Other than science, Isaac Newton and Albert Einstein had one more thing in common. They both loved chess. The great mathematician, Newton, played chess to keep his mind sharp and focussed. Nobel-Prize-winner Einstein, on the other hand, honed his rational thinking through chess. It is not just scientists, however, who saw chess more than just a game.
In an interview, two-time Oscar-nominated actor, Will Smith, revealed, “My father taught me how to play chess at seven and introduced beautiful concepts that I try to pass on to my kids. The elements and concepts of life are so perfectly illustrated on a chessboard. The ability to accurately assess your position is the key to chess, which I also think is the key to life.”
This ability to assess our position comes from a deeper understanding of life—an understanding of the lessons we learn from our choices, decisions, mistakes, and failures. Chess, too, is about discipline, planning, strategising, and dealing with winning and losing. So it doesn’t come as a surprise that scientists, actors, authors, and people from all walks of life play chess to keep in touch with life. In this feature, Soulveda explores various life-lessons one can learn from an army of pawns, rooks, knights, bishops, a queen and a king.
Learn the art of planning
Consider this. A player has lost both of his knights, bishops and a handful of pawns; leaving rooks and queen to fight against an army twice the size. The clock is ticking. What will the player do? How will he turn the game around? The player needs to either take recourse to one of his well-thought-out plans or come up with a new one soon. To win a game of chess, players need to have a plan or two up their sleeves, ready for any unforeseeable circumstances. Without a plan, a player would be shooting in the dark.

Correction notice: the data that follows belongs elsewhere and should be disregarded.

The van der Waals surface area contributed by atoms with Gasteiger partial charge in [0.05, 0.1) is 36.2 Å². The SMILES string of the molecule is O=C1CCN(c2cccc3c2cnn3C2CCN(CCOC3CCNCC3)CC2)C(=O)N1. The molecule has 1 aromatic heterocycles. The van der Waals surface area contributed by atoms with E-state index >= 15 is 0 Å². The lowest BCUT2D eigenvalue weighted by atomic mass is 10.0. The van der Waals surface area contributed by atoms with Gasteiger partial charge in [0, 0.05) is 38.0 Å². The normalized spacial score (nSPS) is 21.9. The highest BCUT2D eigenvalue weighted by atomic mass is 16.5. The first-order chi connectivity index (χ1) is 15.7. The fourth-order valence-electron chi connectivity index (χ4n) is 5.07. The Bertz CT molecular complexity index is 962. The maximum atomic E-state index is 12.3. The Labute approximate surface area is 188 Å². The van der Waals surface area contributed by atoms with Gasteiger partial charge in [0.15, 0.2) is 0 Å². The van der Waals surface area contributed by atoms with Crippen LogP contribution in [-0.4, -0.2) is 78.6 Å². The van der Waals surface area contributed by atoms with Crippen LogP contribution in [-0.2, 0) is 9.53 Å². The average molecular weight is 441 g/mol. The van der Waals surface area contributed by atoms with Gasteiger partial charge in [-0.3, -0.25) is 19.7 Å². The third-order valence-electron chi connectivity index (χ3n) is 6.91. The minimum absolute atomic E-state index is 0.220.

In life, too, we often find ourselves in a similar situation—cornered by failures, overwhelmed with doubts and embroiled in negative thoughts that sometimes drive us to quit midway. For a student, it could be scoring poor marks in an exam; for a professional, it could be missing a deadline or losing a job; and for people in relationships, it could be arguments or insecurities. How does one face such situations? A game of chess can teach us how to turn the tides in our favour—through careful planning and quick thinking. Most importantly, it imbues the never-say-die spirit, which is the foremost lesson of chess.